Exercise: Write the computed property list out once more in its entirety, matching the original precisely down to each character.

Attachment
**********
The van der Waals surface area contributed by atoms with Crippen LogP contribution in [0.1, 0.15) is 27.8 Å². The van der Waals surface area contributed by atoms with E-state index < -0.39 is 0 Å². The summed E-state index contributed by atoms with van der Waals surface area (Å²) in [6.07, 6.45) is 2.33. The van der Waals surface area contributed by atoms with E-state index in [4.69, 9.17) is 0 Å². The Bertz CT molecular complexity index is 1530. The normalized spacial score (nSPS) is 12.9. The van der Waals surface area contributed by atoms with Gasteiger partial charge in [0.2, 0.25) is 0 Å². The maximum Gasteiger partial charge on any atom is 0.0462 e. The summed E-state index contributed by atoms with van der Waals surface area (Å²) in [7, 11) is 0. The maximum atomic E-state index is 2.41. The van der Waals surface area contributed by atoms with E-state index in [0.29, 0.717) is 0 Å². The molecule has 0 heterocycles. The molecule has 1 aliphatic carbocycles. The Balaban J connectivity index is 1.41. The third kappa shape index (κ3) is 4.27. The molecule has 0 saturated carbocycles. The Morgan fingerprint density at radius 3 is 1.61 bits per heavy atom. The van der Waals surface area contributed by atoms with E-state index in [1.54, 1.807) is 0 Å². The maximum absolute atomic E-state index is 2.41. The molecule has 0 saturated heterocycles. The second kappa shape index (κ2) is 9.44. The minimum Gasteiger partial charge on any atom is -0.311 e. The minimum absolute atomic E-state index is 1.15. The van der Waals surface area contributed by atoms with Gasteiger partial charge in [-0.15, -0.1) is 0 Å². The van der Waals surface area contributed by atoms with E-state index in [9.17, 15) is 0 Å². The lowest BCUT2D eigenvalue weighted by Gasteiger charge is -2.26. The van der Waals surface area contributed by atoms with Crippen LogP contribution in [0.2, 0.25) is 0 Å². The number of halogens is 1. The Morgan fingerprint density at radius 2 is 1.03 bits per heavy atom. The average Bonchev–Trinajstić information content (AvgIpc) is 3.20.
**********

The van der Waals surface area contributed by atoms with Crippen LogP contribution in [0.1, 0.15) is 27.8 Å². The van der Waals surface area contributed by atoms with E-state index < -0.39 is 0 Å². The summed E-state index contributed by atoms with van der Waals surface area (Å²) in [6.07, 6.45) is 2.33. The van der Waals surface area contributed by atoms with E-state index in [4.69, 9.17) is 0 Å². The Bertz CT molecular complexity index is 1530. The normalized spacial score (nSPS) is 12.9. The van der Waals surface area contributed by atoms with Gasteiger partial charge in [0.2, 0.25) is 0 Å². The maximum Gasteiger partial charge on any atom is 0.0462 e. The summed E-state index contributed by atoms with van der Waals surface area (Å²) in [7, 11) is 0. The maximum atomic E-state index is 2.41. The van der Waals surface area contributed by atoms with E-state index in [0.29, 0.717) is 0 Å². The molecule has 0 heterocycles. The molecule has 1 aliphatic carbocycles. The Balaban J connectivity index is 1.41. The third kappa shape index (κ3) is 4.27. The molecule has 0 saturated carbocycles. The Morgan fingerprint density at radius 3 is 1.61 bits per heavy atom. The van der Waals surface area contributed by atoms with E-state index in [1.54, 1.807) is 0 Å². The maximum absolute atomic E-state index is 2.41. The molecule has 0 saturated heterocycles. The second kappa shape index (κ2) is 9.44. The minimum Gasteiger partial charge on any atom is -0.311 e. The minimum absolute atomic E-state index is 1.15. The van der Waals surface area contributed by atoms with Gasteiger partial charge in [-0.15, -0.1) is 0 Å². The van der Waals surface area contributed by atoms with E-state index in [9.17, 15) is 0 Å². The lowest BCUT2D eigenvalue weighted by Gasteiger charge is -2.26. The van der Waals surface area contributed by atoms with Crippen LogP contribution in [0.2, 0.25) is 0 Å². The number of halogens is 1. The Morgan fingerprint density at radius 2 is 1.03 bits per heavy atom. The average Bonchev–Trinajstić information content (AvgIpc) is 3.20.